Subject(s)
Bipolar Disorder , Affect , Bipolar Disorder/diagnosis , Bipolar Disorder/epidemiology , Bipolar Disorder/psychology , Female , Humans , Postpartum Period/psychology , Pregnancy , Prevalence , Risk Factors
10.
J Atten Disord ; : 10870547221105064, 2022 Jul 11.
Article in English | MEDLINE | ID: mdl-35815439

ABSTRACT

OBJECTIVE: ADHD symptoms can adversely impact functioning in a range of domains relevant for maternal well-being and fetal development; however, there has been almost no research examining their impact during pregnancy. We aimed to address this gap. METHOD: We used data (n = 1,204) from a longitudinal birth cohort study spanning eight countries to address this gap. RESULTS: ADHD symptoms in the third trimester of pregnancy were associated with lower social support from family (b = -0.16, p = .031), friends (b = -0.16, p = .024), and significant others (b = -0.09, p = .001); higher stress (b = 0.34, p < .001) and depressive symptoms (b = 0.31, p < .001), and increased likelihood of an unwanted pregnancy (b = 0.30, p = .009). Significant associations with tobacco use (b = 0.36, p = .023) and premature birth (b = 0.35, p = .007) did not survive correction for multiple comparisons and there were no significant associations with alcohol use, low birth weight, or unplanned pregnancy. CONCLUSION: Results suggest that women with ADHD symptoms could benefit from earlier, more regular screening for mental health difficulties and greater mental health support during pregnancy.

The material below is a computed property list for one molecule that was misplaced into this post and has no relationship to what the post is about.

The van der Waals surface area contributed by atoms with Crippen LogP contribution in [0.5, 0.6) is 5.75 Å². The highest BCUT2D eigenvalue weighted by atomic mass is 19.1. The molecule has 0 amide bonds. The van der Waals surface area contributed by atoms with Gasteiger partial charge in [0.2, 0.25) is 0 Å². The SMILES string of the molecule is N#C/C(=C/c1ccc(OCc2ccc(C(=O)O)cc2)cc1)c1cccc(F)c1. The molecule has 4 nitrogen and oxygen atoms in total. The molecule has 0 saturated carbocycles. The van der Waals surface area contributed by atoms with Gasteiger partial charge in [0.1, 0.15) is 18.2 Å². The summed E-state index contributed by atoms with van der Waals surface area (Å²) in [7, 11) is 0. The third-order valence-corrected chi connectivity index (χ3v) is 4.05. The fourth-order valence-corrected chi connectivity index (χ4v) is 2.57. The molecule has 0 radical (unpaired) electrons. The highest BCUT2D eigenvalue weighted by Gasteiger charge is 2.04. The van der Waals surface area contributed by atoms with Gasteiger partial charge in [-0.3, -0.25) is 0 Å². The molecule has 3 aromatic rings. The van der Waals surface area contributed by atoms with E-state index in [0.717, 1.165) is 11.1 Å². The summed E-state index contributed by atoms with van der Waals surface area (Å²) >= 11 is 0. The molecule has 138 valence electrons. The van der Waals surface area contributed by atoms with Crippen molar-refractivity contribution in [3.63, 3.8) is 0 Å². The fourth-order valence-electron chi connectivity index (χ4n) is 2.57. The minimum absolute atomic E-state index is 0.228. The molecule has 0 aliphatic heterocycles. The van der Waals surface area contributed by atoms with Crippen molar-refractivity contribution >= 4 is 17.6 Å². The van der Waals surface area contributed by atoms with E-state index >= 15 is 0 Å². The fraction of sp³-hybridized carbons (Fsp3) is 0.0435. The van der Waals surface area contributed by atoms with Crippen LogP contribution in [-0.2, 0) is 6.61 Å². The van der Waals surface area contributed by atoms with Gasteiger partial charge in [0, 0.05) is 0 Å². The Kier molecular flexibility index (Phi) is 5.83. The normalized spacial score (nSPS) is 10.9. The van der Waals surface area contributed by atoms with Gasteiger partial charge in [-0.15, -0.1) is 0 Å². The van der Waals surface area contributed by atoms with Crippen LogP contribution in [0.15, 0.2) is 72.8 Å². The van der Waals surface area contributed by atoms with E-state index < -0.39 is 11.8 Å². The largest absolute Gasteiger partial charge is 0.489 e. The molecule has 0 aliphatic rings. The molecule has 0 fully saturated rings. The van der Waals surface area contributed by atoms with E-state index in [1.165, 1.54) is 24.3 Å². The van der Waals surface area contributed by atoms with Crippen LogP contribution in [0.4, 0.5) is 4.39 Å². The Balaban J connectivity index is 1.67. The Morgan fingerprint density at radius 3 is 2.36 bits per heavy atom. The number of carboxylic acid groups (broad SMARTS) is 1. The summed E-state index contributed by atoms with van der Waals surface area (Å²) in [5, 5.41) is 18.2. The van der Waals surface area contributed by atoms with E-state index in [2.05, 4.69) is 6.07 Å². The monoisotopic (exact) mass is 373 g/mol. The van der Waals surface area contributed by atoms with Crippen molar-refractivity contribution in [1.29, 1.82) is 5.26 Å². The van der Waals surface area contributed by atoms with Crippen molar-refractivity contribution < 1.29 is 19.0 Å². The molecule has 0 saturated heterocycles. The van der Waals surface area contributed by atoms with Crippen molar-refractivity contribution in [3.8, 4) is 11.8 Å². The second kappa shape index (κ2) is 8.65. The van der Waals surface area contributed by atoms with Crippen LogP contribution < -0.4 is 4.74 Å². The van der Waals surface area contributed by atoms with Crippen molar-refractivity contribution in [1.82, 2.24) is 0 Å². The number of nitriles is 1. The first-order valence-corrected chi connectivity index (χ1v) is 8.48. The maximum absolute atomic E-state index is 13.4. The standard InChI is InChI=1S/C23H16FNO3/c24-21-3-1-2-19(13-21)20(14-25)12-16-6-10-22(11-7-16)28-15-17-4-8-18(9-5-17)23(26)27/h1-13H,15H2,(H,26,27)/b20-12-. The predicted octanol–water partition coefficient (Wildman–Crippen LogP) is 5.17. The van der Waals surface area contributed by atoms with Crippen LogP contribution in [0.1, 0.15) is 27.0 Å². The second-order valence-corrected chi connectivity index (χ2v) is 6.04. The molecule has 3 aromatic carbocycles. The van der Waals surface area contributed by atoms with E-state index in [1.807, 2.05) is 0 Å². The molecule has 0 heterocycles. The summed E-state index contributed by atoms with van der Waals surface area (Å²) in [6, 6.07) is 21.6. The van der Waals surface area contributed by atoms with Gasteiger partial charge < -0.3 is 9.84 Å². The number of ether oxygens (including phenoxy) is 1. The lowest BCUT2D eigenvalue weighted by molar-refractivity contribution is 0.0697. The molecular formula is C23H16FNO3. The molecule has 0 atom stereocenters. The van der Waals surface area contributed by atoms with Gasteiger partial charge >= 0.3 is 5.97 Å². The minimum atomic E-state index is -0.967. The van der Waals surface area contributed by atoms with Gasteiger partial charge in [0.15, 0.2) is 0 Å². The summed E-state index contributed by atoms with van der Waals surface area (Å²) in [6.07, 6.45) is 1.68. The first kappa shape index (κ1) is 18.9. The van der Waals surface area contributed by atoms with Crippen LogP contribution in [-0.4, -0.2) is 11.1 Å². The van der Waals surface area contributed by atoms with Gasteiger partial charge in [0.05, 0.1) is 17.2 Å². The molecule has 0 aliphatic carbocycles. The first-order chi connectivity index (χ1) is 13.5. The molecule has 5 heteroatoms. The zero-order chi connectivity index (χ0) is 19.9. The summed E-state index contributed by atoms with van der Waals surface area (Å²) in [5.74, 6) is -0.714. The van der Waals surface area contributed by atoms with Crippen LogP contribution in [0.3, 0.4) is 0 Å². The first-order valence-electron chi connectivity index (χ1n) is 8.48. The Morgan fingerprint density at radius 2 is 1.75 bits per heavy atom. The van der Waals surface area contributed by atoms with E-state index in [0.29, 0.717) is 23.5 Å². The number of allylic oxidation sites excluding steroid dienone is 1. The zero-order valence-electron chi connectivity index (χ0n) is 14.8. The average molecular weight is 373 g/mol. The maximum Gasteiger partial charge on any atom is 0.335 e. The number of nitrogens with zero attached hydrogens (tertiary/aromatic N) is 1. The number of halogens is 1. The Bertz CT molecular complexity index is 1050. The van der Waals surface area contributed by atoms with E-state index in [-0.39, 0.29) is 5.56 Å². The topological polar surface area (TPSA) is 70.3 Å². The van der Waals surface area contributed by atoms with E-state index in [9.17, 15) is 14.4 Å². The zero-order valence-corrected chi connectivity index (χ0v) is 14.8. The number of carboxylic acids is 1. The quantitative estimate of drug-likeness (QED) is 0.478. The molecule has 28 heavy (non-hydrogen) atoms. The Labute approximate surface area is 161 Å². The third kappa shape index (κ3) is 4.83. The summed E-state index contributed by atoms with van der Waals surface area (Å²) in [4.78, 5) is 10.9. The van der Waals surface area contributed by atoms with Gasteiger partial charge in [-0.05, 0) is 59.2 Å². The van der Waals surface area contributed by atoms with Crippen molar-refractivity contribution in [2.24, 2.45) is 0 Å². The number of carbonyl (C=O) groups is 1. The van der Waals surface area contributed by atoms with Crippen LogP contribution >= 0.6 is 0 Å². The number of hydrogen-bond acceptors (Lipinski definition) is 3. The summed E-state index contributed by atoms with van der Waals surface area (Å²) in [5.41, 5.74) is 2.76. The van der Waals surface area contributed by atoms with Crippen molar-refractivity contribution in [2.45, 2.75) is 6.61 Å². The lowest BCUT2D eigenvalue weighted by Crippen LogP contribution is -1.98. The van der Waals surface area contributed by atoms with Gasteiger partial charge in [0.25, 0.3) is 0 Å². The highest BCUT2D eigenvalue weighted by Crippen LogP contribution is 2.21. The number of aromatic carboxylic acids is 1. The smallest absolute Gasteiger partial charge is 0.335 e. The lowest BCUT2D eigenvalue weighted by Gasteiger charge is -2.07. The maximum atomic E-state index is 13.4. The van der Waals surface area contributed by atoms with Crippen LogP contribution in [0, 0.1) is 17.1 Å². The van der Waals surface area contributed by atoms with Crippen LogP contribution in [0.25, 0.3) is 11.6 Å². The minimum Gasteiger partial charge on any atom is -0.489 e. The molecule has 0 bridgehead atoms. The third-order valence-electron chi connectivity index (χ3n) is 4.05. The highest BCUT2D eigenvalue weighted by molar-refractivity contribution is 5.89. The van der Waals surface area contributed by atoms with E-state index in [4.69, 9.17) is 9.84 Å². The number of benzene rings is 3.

11.
J Perinat Med ; 2022 Jul 11.
Article in English | MEDLINE | ID: mdl-35822707

ABSTRACT

The perinatal period, from the beginning of pregnancy to one year after birth, is a time of considerable physiological and emotional change, where women face a significant risk of development or relapse of mental health disorders. Mental health disorders are one of the most common conditions faced in the perinatal period, but often go unrecognised. There are several barriers to accessing and delivering care, such as instances of structural bias, cultural diversity, stigma, lack of resources and the additional challenge brought by the coronavirus pandemic. Perinatal psychiatry is a dynamic and evolving field, which spans gender, age, ethnicity, socioeconomic background and many other characteristics, to care for people at a vulnerable time in their lives. This article explores the role of perinatal psychiatrists in today's society, as well as the challenges faced in the field.